Iain Martin's Letter

The SNP is getting found out, but Brexit necessitates a rethink of the UK

Brexit will eventually deliver an avalanche of powers cascading back from Brussels. Where will they go?

BY Iain Martin | iainmartin1   /  25 November 2016

Humza Yousaf MSP is a rising star in the SNP firmament, or rather he was once a rising star and future leader. Probably not any more. His handling as Transport Minister of the problems on Scotland’s railways has been judged deficient by furious commuters in recent weeks. Yousaf’s career has been derailed. Over-confidence has been replaced by talk of learning lessons and the unveiling of an emergency plan to fix the railways.

In 2014 the SNP government gave the contract to run the railways to Abellio, a Dutch firm, rather than the other option, National Express, a group headquartered in England. The hint of suspicion – denied – lingers that the Scottish government did not want Scotland’s railways run by an English company. Passengers have paid the price for a poor decision, whatever the motives involved were.

Yousaf inherited a mess of delays and customer complaints and has struggled, badly. There is a certain justice in this, in seeing a performer with the gift of the gab who was always so cocksure when explaining on television how things should be discover for himself that government is hard. But that’s harsh. It is easy to criticise. As Euan McColm put it in The Scotsman earlier this week: “Transport minister is a stinker of a job. The incumbent is at the mercy of the elements each winter, and careless handling of a transport crisis can be deeply damaging to his career prospects. Back in 2010, the then holder of the position, Stewart Stevenson, resigned after describing the response to drivers being trapped on snow-covered motorways for more than ten hours as “first-class”. Yousaf now finds himself under the sort of pressure that Stevenson couldn’t bear.”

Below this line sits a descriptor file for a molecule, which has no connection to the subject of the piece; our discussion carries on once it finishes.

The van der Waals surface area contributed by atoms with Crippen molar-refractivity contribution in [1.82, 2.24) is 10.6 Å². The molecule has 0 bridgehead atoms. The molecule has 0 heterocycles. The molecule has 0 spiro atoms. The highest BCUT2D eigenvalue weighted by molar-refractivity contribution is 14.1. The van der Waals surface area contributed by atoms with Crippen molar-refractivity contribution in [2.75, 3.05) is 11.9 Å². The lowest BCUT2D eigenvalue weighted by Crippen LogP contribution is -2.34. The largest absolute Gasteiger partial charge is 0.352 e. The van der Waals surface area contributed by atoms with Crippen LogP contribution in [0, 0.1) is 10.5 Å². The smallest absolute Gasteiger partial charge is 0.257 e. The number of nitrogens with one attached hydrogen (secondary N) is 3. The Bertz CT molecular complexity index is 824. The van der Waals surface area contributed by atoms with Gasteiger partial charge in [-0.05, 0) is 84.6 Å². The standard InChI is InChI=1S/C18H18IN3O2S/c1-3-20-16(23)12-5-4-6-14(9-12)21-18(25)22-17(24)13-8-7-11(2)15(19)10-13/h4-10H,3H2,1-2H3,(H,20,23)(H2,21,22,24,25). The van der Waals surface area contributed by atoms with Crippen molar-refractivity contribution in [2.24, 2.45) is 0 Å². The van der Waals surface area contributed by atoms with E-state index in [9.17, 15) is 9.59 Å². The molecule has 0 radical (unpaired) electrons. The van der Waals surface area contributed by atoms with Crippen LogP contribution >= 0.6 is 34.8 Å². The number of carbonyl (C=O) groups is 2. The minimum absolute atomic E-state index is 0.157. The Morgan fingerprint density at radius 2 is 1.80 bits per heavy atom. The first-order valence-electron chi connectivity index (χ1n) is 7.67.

Why does any of this matter? Who cares if the Scottish Transport Minister’s career is heading for the buffers? If you live in Scotland – and need a reliable train service to get to and from your work – it obviously matters. Beyond that the row serves as a timely and useful reminder for those outside Scotland that not all is quite as the dominant SNP says it is. Underneath all the pontificating, the SNP is getting found out on transport, education and now the NHS, which it has run badly for almost a decade.


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A report published by Audit Scotland last month on the unreformed NHS north of the border, which has always been a service separate from that in England, was damning in its findings. The NHS budget has increased by 5% above inflation since 2009, but in the same period patients waiting for an inpatient appointment increased by 5.6 per cent and for an outpatient appointment by 89 per cent. Spending on drugs is rising sharply and health boards are in trouble. One particularly duff piece of virtue-signalling in particular illustrates the failure. The decision to scrap prescription charges in Scotland has seen the amount of paracetamol, ibuprofen and antihistamines dispensed by the state increase by two thirds in ten years. In an era when a pack of own-brand basic paracetamol costs less than 30p on the high street, the Scottish Government is giving the stuff away.